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Q & A: What exactly is a photon?

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Most recent answer: 05/08/2013
So, what exactly is a photon? I just read a bunch about how they don't have charges but have electrons around them. But I would like to understand this better. In light, when it is behaving like a photon, what exactly does that mean? Also, can you give an example of when this happens in the world, or is it just experimental things you can't see?
- Elizabeth (age 17)

Hi Elizabeth,

I'm not sure exactly what you were reading about photons, but I can assure you that they don't have electrons around them (in general). They exist as single packets of electromagnetic energy, independent of any other form of particles, even in vacuum.

Each photon behaves statistically just like the light beam emitted from the source. The light beams that you see are usually made of billions of billions of tiny photons, each traveling at the speed of light. So, how do we know that light is made of photons?

In fact, there are many, many reasons. I'll give you a simple example or two, and then point you towards more interesting and difficult to understand examples.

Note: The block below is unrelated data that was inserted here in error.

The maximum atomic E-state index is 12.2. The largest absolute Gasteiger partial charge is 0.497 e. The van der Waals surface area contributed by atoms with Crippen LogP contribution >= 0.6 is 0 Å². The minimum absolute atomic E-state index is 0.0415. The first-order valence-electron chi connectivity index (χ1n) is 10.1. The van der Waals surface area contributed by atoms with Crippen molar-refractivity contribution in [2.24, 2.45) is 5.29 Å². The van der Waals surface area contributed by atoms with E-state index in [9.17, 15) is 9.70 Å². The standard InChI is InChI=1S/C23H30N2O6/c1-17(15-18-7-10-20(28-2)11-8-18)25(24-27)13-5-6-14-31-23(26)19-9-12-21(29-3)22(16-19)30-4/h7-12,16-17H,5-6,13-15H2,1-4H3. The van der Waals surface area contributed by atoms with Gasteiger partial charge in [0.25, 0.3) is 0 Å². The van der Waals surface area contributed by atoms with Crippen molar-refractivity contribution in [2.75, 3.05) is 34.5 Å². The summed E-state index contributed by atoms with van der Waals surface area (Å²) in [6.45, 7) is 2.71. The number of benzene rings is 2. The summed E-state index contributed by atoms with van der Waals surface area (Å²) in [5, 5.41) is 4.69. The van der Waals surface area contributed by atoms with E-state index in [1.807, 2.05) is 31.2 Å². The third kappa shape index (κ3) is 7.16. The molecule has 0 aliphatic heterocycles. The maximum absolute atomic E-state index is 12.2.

If you take a flashlight and try to shine it through a lot of dark glass, it gets dimmer and dimmer. If you keep attenuating the beam, and then take a picture of the beam with a camera, you will see single, tiny flashes of light, limited only by the resolution of your camera's pixels.

So, you really can detect single photons with a camera. In addition, frogs can see single photons, and experiments are currently underway to determine if humans can see single photons!

The fact that light is made of single photons is very interesting and useful... we can use these photons to encode information, test our theories about the universe, and more.

The quantization of light is also necessary to make sense of many experimental results in quantum mechanics. Try googling "photoelectric effect."

Let us know if you have specific questions. It's a big subject!
David Schmid


(published on 05/08/2013)

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